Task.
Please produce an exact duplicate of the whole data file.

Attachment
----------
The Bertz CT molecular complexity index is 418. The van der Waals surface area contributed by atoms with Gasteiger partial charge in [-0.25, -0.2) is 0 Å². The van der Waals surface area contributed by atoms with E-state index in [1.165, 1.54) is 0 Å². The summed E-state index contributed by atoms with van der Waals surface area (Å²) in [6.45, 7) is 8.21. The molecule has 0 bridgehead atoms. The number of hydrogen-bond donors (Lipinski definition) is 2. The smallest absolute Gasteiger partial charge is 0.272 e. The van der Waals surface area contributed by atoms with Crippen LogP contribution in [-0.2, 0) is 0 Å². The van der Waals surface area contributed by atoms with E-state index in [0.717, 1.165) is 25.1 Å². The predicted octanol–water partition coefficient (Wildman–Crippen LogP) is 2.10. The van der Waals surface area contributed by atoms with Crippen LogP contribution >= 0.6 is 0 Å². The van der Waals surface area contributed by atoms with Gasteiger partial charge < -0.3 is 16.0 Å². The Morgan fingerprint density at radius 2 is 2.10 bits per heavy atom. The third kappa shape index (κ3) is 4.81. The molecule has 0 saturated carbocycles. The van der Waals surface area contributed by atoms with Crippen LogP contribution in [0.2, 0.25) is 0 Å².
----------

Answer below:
The Bertz CT molecular complexity index is 418. The van der Waals surface area contributed by atoms with Gasteiger partial charge in [-0.25, -0.2) is 0 Å². The van der Waals surface area contributed by atoms with E-state index in [1.165, 1.54) is 0 Å². The summed E-state index contributed by atoms with van der Waals surface area (Å²) in [6.45, 7) is 8.21. The molecule has 0 bridgehead atoms. The number of hydrogen-bond donors (Lipinski definition) is 2. The smallest absolute Gasteiger partial charge is 0.272 e. The van der Waals surface area contributed by atoms with Crippen LogP contribution in [-0.2, 0) is 0 Å². The van der Waals surface area contributed by atoms with E-state index in [0.717, 1.165) is 25.1 Å². The predicted octanol–water partition coefficient (Wildman–Crippen LogP) is 2.10. The van der Waals surface area contributed by atoms with Crippen LogP contribution >= 0.6 is 0 Å². The van der Waals surface area contributed by atoms with Gasteiger partial charge < -0.3 is 16.0 Å². The Morgan fingerprint density at radius 2 is 2.10 bits per heavy atom. The third kappa shape index (κ3) is 4.81. The molecule has 0 saturated carbocycles. The van der Waals surface area contributed by atoms with Crippen LogP contribution in [0.2, 0.25) is 0 Å².